SELECT email 
FROM dbo.student
WHERE lastname = 'McClaine'

For more information about SELECT statements, refer to these links:

Update Data

We can also update the data in a table. The following example will change John Rambo’s phone number from '1-2345533434' to '1-2345533435'.

SET phone = '1-2345533435'
WHERE lastname = 'Rambo'

For more about UPDATES refer to this link:

Delete Data

Lastly, we can also delete data from a table. The following example shows how to delete student McClaine:

DELETE FROM [dbo].[student]
WHERE lastname = 'McClaine'

For more information about the DELETE statement, refer to this link:

SQL Database Security

In SQL Server, we have two main types of authentication, SQL authentication and Windows authentication. SQL Authentication uses a login created inside of SQL Server and is specific to SQL Server. Windows authentication uses operating system authentication (such as Active Directory or a local Windows user).

In order to interact with the database and SQL Server a user has to login to SQL Server using one of these two authentication methods. There is then server level permissions and database level permissions.

There is also the ability to grant, revoke and deny permissions to objects, so only authorized users have access.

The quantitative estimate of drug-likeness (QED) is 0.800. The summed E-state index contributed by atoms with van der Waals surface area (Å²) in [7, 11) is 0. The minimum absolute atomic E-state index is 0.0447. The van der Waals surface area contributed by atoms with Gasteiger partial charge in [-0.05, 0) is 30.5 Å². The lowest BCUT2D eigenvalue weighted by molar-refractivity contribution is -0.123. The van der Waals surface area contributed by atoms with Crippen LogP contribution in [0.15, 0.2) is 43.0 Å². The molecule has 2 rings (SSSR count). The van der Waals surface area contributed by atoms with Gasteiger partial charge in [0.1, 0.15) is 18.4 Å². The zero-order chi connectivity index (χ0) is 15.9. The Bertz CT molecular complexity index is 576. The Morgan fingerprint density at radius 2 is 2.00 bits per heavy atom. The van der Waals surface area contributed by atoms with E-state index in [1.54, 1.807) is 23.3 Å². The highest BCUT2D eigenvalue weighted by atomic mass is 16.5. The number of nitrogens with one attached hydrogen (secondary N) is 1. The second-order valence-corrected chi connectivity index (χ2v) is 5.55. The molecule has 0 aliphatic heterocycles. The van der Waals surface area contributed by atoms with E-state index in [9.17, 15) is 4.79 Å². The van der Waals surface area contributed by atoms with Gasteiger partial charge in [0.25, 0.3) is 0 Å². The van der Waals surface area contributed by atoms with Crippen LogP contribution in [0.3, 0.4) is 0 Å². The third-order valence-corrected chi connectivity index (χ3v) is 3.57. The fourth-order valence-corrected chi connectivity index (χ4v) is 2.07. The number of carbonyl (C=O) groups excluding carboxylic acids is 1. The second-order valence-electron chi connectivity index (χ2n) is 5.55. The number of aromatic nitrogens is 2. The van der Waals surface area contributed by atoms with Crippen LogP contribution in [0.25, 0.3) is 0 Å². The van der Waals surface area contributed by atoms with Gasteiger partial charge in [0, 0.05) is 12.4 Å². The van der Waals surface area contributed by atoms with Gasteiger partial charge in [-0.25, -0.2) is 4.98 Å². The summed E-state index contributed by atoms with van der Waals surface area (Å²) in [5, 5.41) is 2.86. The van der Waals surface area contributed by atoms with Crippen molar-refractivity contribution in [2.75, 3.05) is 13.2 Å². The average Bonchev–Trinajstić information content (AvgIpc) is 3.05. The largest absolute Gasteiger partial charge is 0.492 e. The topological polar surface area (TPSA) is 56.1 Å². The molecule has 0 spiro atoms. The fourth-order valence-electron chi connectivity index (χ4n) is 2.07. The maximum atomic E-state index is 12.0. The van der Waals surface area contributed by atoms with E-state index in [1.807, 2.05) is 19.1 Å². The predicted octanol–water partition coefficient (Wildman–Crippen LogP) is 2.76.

Server Roles

These provide different types of permissions at the SQL Server level.

Database Roles

These provide different types of permissions at the database level.

Next Steps

For more information refer to the following:

sql server categories

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sql server tutorials

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About the author
MSSQLTips author Daniel Calbimonte Daniel Calbimonte is a Microsoft SQL Server MVP, Microsoft Certified Trainer and 6-time Microsoft Certified IT Professional. Daniel started his career in 2001 and has worked with SQL Server 6.0 to 2022. Daniel is a DBA as well as specializes in Business Intelligence (SSIS, SSAS, SSRS) technologies.

This author pledges the content of this article is based on professional experience and not AI generated.

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Article Last Updated: 2022-05-16